Connecting parks and gardens increases urban butterfly diversity

A small cabbage white (Pieris rapae) in La Trinitat Park, Barcelona. Thanks to its great mobility and non-specialized diet, it is one of the city’s most common butterfly species. Photo: Jordi Sánchez.
A small cabbage white (Pieris rapae) in La Trinitat Park, Barcelona. Thanks to its great mobility and non-specialized diet, it is one of the city’s most common butterfly species. Photo: Jordi Sánchez.
Barcelona’s butterfly population is homogeneous and impoverished at present, but the situation could be improved through management geared to better connecting the city’s green areas. The butterfly species seen least frequently in Barcelona are those with limited mobility and highly specialized diets. An entire study has been carried out on the basis of data from two citizen science projects in Catalonia: the Urban Butterfly Monitoring Scheme (uBMS) and the Catalan Butterfly Monitoring Scheme (CBMS). The uBMS is looking for new volunteers to begin this year’s monitoring campaign in Barcelona in March.

Just as people with reduced mobility require an urban landscape free of architectural barriers to move around unhindered, butterflies need there to be fewer obstacles to them reaching and travelling within cities. Led by the researchers Clàudia Pla-Narbona, from the Granollers Museum of Natural Sciences (MCNG), and CREAF‘s Yolanda Melero, a study published in the journal Landscape Ecology concludes that having well connected parks and gardens, within a one-kilometre radius of each other and with a low density of buildings between them, increases both butterfly diversity and the size of the population of the least common species in cities.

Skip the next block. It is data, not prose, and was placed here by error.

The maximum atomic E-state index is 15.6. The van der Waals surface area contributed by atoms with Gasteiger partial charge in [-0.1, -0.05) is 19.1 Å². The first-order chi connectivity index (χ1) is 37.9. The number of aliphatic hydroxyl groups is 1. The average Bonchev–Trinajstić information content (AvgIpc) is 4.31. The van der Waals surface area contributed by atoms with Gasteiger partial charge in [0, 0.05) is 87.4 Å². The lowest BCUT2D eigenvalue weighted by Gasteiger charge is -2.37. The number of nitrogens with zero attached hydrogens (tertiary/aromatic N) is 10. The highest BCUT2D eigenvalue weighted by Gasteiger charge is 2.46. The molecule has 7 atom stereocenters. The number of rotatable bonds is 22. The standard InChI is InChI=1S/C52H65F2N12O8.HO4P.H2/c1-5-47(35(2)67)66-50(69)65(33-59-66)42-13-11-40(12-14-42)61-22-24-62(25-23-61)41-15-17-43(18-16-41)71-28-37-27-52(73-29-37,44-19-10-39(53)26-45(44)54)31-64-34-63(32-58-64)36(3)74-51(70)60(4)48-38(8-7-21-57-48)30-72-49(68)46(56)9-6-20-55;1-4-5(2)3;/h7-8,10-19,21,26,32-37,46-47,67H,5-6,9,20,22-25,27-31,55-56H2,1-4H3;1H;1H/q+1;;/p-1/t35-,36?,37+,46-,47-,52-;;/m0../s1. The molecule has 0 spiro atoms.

Management of urban green areas should focus on specialist butterfly species with limited mobility

Carried out using the city of Barcelona as a laboratory, and with the involvement of researchers from the Complutense University of Madrid (UCM) and the Autonomous University of Madrid (UAM), the study shows that there are more species of butterflies, including those with more limited mobility, in urban green areas with the characteristics described above. It recommends that management measures prioritize butterfly species according to type, focusing first on those that are rarely or never spotted. “If Barcelona’s green areas are better interconnected, butterflies of the kind in question will be able to come from Collserola to the city and move around it, which will increase butterfly diversity,” states Yolanda Melero. “Then, the city’s habitats will need to be improved.”

Josep Peñuelas

“The less mobility a species has and the more specialized its diet is, the fewer specimens of it there are in the city.” YOLANDA MELERO, CREAF researcher.

Queens of the city